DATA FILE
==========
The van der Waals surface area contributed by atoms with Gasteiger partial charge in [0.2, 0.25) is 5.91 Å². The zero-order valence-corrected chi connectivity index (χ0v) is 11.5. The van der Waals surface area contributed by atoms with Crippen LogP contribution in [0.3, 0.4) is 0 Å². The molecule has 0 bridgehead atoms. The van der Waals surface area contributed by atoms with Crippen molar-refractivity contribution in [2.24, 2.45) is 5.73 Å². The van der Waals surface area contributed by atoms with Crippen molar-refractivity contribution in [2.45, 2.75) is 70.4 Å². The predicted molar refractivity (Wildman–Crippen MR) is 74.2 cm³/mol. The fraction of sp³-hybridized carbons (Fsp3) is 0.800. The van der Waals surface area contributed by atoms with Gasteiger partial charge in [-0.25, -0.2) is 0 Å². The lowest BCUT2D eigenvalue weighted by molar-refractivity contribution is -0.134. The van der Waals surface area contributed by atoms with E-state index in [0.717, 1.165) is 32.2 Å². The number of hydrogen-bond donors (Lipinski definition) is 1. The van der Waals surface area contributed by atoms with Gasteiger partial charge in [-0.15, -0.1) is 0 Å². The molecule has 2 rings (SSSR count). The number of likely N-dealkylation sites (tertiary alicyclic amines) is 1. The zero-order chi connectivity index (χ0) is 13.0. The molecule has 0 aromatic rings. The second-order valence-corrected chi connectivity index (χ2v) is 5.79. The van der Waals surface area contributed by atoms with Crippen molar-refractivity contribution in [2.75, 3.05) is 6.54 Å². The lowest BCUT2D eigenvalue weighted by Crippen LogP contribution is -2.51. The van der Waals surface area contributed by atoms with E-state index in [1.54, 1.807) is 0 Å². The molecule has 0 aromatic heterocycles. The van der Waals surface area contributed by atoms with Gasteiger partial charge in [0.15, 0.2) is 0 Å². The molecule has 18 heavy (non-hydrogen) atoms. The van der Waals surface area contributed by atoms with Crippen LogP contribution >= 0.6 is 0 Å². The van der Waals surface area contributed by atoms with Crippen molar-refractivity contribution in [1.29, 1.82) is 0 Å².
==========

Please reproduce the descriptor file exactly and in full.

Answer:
The van der Waals surface area contributed by atoms with Gasteiger partial charge in [0.2, 0.25) is 5.91 Å². The zero-order valence-corrected chi connectivity index (χ0v) is 11.5. The van der Waals surface area contributed by atoms with Crippen LogP contribution in [0.3, 0.4) is 0 Å². The molecule has 0 bridgehead atoms. The van der Waals surface area contributed by atoms with Crippen molar-refractivity contribution in [2.24, 2.45) is 5.73 Å². The van der Waals surface area contributed by atoms with Crippen molar-refractivity contribution in [2.45, 2.75) is 70.4 Å². The predicted molar refractivity (Wildman–Crippen MR) is 74.2 cm³/mol. The fraction of sp³-hybridized carbons (Fsp3) is 0.800. The van der Waals surface area contributed by atoms with Gasteiger partial charge in [-0.25, -0.2) is 0 Å². The lowest BCUT2D eigenvalue weighted by molar-refractivity contribution is -0.134. The van der Waals surface area contributed by atoms with E-state index in [0.717, 1.165) is 32.2 Å². The number of hydrogen-bond donors (Lipinski definition) is 1. The van der Waals surface area contributed by atoms with Gasteiger partial charge in [-0.15, -0.1) is 0 Å². The molecule has 2 rings (SSSR count). The number of likely N-dealkylation sites (tertiary alicyclic amines) is 1. The zero-order chi connectivity index (χ0) is 13.0. The molecule has 0 aromatic rings. The second-order valence-corrected chi connectivity index (χ2v) is 5.79. The van der Waals surface area contributed by atoms with Crippen molar-refractivity contribution in [2.75, 3.05) is 6.54 Å². The lowest BCUT2D eigenvalue weighted by Crippen LogP contribution is -2.51. The van der Waals surface area contributed by atoms with E-state index in [1.54, 1.807) is 0 Å². The molecule has 0 aromatic heterocycles. The van der Waals surface area contributed by atoms with Gasteiger partial charge in [0.15, 0.2) is 0 Å². The molecule has 18 heavy (non-hydrogen) atoms. The van der Waals surface area contributed by atoms with Crippen LogP contribution >= 0.6 is 0 Å². The van der Waals surface area contributed by atoms with Crippen molar-refractivity contribution in [1.29, 1.82) is 0 Å².